Education Professional Learning

Meet Sophie: Her future is our challenge.

This is Sophie. She’s an Aussie kid.

Austock Sophie.jpg

I often talk about Sophie in my workshops. I want to help make learning and the learning environment relevant to Sophie’s today and tomorrow. What do I mean by ‘relevant’?  It means ‘appropriate to the current time, period, or circumstances’. For Sophie, it is looking at the opportunities, skills and knowledge, that will serve her education today, but will also provide meaning and a foundation for her future.

What do we know about Sophie? screen-shot-2018-04-29-at-8-25-17-pm-e1524997610662.png

Sophie was born in 2009. Wifi, social media and global connectedness are her everyday world. YouTube commenced in 2005, Twitter and Facebook, the year after. The smart phone generation was becoming mainstream, and Sophie and her peers think= about technology, wifi and the digital world about as much as they think about electricity.

Demographers tell us that Sophie represents the last of Generation Z, the description of those born from 1995 to 2009. They are currently 25% of the world’s population. In her book, Hello Gen Z, Claire Madden predicts one-in-two Gen Zs will graduate from university and Sophie’s generation will have five careers and 17 jobs across her lifetime.

How do we make education today relevant to Sophie’s tomorrow?

This year Sophie is in Grade 3, she will start high school in 2021, her last year of school is 2026 and presuming she is part of the one in two that graduate university, Sophie will start work in around 2030. The Economist recently released a report, “Fostering exploration and excellence in 21st century schools”. The report explored “how to best prepare primary and secondary school students for the 21st century workplace where a mix of hard and soft skills are crucial for success” (p.2), listing the core skills for the future, including:

  • Problem-solving
  • Collaboration
  • Critical thinking
  • Creativity
  • Values and ethics
  • Capacity for lifelong learning

Employers are crying out for those skills,” says Neil Mercer, emeritus professor of education at the University of Cambridge. “They want good communicators, listening managers and effective team players—people who can come up with new ideas and share what they know.

Does Sophie need to wait until she starts work to develop these skills? The report also says what many of us already know:

The primary and secondary periods of schooling are when many of these literacies and skills are first acquired, as students socialise, grasp and begin to apply concepts and gain the ability to learn.

Therefore, a range of teaching strategies are needed, those that promote interaction, engagement and collaboration.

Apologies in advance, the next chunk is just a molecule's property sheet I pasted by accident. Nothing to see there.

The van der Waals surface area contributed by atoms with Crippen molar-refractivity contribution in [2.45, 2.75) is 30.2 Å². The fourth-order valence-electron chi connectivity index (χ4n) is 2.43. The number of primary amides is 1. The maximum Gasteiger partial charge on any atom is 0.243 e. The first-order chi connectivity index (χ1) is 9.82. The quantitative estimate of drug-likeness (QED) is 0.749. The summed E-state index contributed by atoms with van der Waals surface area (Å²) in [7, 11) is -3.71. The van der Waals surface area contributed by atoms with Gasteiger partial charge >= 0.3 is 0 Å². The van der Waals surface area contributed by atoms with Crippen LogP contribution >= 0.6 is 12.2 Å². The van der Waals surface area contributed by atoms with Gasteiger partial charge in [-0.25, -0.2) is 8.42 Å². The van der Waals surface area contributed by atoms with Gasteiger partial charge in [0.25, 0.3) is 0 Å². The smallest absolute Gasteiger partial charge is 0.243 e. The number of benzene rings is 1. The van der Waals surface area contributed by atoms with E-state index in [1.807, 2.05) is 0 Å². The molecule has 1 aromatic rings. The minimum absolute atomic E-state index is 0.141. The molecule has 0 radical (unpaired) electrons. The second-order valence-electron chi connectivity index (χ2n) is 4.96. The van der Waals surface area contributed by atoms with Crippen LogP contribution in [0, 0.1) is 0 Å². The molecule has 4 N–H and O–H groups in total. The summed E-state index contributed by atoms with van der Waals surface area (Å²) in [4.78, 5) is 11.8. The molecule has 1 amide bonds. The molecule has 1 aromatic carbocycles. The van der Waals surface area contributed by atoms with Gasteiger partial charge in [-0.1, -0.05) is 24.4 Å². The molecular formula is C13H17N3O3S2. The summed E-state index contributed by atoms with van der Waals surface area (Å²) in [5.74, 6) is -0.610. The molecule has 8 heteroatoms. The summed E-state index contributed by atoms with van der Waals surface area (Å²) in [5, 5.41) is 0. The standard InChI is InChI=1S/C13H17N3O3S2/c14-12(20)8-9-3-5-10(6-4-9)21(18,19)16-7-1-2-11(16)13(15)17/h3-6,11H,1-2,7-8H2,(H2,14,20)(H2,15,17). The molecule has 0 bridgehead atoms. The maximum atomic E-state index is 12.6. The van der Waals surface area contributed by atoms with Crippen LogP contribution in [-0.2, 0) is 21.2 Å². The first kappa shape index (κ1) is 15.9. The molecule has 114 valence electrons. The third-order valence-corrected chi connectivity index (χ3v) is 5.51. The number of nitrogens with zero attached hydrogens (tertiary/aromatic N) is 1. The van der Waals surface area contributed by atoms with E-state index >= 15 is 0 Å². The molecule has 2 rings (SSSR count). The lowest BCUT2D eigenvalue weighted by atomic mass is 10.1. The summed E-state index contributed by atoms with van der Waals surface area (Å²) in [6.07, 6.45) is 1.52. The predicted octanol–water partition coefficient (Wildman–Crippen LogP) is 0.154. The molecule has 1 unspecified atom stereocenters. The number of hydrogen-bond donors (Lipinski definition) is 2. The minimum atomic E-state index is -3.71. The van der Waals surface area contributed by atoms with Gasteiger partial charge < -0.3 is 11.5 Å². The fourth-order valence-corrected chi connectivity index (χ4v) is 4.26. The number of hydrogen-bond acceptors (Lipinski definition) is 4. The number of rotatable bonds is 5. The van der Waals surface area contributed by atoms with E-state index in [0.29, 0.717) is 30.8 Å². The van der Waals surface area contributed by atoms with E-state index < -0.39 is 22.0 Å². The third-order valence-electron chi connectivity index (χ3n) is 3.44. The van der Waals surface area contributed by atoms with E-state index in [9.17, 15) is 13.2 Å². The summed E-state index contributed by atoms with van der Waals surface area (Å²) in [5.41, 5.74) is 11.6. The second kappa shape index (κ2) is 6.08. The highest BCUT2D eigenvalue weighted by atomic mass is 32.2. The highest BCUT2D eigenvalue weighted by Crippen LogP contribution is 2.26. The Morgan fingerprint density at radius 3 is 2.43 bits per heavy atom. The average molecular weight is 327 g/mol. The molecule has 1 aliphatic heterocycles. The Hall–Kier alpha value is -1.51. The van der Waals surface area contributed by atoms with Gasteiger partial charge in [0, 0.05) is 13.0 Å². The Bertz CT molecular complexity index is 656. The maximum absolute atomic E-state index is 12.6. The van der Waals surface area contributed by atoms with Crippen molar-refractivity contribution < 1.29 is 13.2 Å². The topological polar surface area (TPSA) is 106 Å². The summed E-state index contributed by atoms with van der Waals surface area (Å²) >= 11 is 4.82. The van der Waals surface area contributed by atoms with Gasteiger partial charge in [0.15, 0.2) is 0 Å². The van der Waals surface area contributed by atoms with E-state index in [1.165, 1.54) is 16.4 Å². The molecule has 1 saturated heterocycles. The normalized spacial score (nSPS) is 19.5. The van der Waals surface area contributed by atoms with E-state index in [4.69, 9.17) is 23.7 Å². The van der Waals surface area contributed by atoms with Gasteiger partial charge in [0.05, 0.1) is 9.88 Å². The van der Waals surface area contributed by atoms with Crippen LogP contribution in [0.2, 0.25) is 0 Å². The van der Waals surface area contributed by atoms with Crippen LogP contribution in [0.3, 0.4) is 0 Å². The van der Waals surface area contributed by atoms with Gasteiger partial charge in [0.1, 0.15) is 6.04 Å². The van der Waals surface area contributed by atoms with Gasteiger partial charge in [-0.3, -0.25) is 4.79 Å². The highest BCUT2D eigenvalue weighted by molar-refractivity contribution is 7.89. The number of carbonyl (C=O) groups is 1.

This means that Sophie’s teachers are no longer viewed as technicians who implement and deliver curriculum, but as designers of learning environments, who model these skills in their interactions with students.

So pre-service and ongoing professional learning for teachers must prepare and equip today’s and tomorrow’s teachers for today’s and tomorrow’s learners. The same principles that determine effective student learning needs to be embedded at the professional level – collaborative, active, inquiry or problem-focused and that professional learning is to be considered a life-long adventure.

The 2018 OECD publication, “Teachers as designers of learning environments: The importance of innovative pedagogies”, argues that innovative pedagogies are complex and that “A better understanding of innovative pedagogies is required in order to address contemporary education challenges and improve teachers’ professional competences” (p.13).  The report says that these innovative pedagogies need to build on “the natural inclinations of learners towards play, creativity, collaboration and inquiry” (p.14).

What does this mean for Sophie?

At this point in time, curriculum content and delivery seem to be the main act, while the skills for the future are the supporting artist. We hope that the core skills for future success, known as ‘soft skills’ are gained, sometimes by osmosis, within the context of the hard skills of content and attainment, but what if we intentionally flipped that? As a community, can we see the soft skills as the main act, situated in the context of content that is designed to connect disciplines, rather than separate them.

I want to create professional learning that also builds on the natural inclinations of all learners, incorporating ‘play, creativity, collaboration and inquiry’. I believe that helping teachers experience learning and a learning environment that intentionally models the approaches that Sophie needs for success will translate into classroom practice.

Sophie is fictitious. She represents my focus, an avatar, when I’m working with educators and architects to reimagine the future of learning and learning environments. In the process, Sophie helps us to personalise our discussions and activities, she helps us to create empathy.

We all know real ‘Sophies’, young people facing a different future, who need us to take a fresh look at the experience of learning and redefine notions of success.

@anneknock

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